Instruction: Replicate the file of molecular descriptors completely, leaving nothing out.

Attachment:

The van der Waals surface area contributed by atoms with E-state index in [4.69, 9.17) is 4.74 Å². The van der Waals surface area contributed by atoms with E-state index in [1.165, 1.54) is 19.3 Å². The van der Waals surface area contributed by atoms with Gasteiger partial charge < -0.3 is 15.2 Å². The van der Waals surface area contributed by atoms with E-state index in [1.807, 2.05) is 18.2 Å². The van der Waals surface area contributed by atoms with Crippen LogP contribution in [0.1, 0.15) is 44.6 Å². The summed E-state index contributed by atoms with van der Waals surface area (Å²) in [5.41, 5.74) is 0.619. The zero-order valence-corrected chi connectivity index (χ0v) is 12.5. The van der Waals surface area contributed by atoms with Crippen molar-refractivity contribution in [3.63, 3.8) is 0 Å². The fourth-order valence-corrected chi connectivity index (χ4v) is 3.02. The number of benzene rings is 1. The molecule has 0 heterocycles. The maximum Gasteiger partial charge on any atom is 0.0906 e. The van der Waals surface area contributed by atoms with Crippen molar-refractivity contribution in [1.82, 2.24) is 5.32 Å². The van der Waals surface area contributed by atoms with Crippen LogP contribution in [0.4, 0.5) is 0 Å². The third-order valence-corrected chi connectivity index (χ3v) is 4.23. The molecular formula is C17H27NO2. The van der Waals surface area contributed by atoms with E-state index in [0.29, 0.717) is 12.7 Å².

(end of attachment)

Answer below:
The van der Waals surface area contributed by atoms with E-state index in [4.69, 9.17) is 4.74 Å². The van der Waals surface area contributed by atoms with E-state index in [1.165, 1.54) is 19.3 Å². The van der Waals surface area contributed by atoms with Gasteiger partial charge < -0.3 is 15.2 Å². The van der Waals surface area contributed by atoms with E-state index in [1.807, 2.05) is 18.2 Å². The van der Waals surface area contributed by atoms with Crippen LogP contribution in [0.1, 0.15) is 44.6 Å². The summed E-state index contributed by atoms with van der Waals surface area (Å²) in [5.41, 5.74) is 0.619. The zero-order valence-corrected chi connectivity index (χ0v) is 12.5. The van der Waals surface area contributed by atoms with Crippen molar-refractivity contribution in [3.63, 3.8) is 0 Å². The fourth-order valence-corrected chi connectivity index (χ4v) is 3.02. The number of benzene rings is 1. The molecule has 0 heterocycles. The maximum Gasteiger partial charge on any atom is 0.0906 e. The van der Waals surface area contributed by atoms with Crippen molar-refractivity contribution in [1.82, 2.24) is 5.32 Å². The van der Waals surface area contributed by atoms with Crippen LogP contribution in [0.4, 0.5) is 0 Å². The third-order valence-corrected chi connectivity index (χ3v) is 4.23. The molecular formula is C17H27NO2. The van der Waals surface area contributed by atoms with E-state index in [0.29, 0.717) is 12.7 Å².